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the train and civil society analogy

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The train and civil society –an analogy

In a slightly lighter frame of mind, let me put down an analogy of civil society’s possible available methods to bring about change; and will try not to put down too many value judgments or pretend that this posting is of great academic and philosophical importance.This also comes from some frustrations ,seeing how some civil societies tussle for space.
In many, many areas of our governance, areas of civic service deliveries, infrastructure development, social initiatives etc, the situation is similar to a train that has already left the station. Our democracy and governance structures have really not reached the maturity where it is really a bottom up approach.
And therefore we get into situations many times, where the train has already left.
Now we can do many things and each with its own merits and consequences, both intended and unintended.
Some of them could be:
a)      We can stay at the station and question why the train has left and demand the train come back, and pick us up. If the protest is loud enough, maybe it would come back, but then a lot of passengers already onboard would be quite angry.
b)      We could go running to the next station, get on board and then try to ensure that it goes in the right direction .But if you don’t know how to drive the train, then it could go to all unintended places, and you could be crowding an already full train. And it is quite fair for someone to ask whether you have a valid license to get onto the train.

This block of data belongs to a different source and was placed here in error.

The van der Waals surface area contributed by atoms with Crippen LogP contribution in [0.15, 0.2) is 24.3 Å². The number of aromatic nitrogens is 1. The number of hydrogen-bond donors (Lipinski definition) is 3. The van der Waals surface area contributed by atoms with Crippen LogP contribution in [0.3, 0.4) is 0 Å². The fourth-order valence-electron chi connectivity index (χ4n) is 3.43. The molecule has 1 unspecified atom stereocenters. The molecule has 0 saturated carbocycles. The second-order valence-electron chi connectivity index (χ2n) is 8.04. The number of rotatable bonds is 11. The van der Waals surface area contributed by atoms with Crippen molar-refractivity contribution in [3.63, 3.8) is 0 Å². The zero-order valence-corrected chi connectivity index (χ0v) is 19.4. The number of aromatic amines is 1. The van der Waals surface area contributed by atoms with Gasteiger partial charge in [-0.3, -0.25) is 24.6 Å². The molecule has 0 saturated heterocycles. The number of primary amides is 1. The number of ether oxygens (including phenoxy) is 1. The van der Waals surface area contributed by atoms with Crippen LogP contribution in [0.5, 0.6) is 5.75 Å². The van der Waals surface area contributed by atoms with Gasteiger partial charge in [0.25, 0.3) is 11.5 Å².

c)      We could go further down the track, blow up tracks and force the train to stop. After that we have the option whether to repair the tracks ourselves and get on the train, or be happy that the train has been stopped.
Each, whether we like it or not, are different ideologies. Maybe it’s a combination that works Maybe it is that different trains need different approaches. And maybe it’s just that we need to be at the station on time, and maybe that the train authorities need to publish the schedule well in time.
But just maybe, all the 3 players, while agreeing that there is something wrong with the train, spend their time and resources to discuss which approach is best, while the train merrily keeps going anyway.   


Naveen's picture

Do we know our final destination ?

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All the 3 players, while agreeing that there is something wrong with the train, spend their time and resources to discuss which approach is best, while the train merrily keeps going anyway

Most of us do not even agree that something is wrong with our "train", & even if we did, we never agree on how to fix it & keep arguing endlessly!

As citizens, we "drive" the nation train, based purely on our immediate "destinations" rather than well thought out, collective long-term goals in the absence of a good "driver" (ie. absence of good leadership).

The testimony to this is .....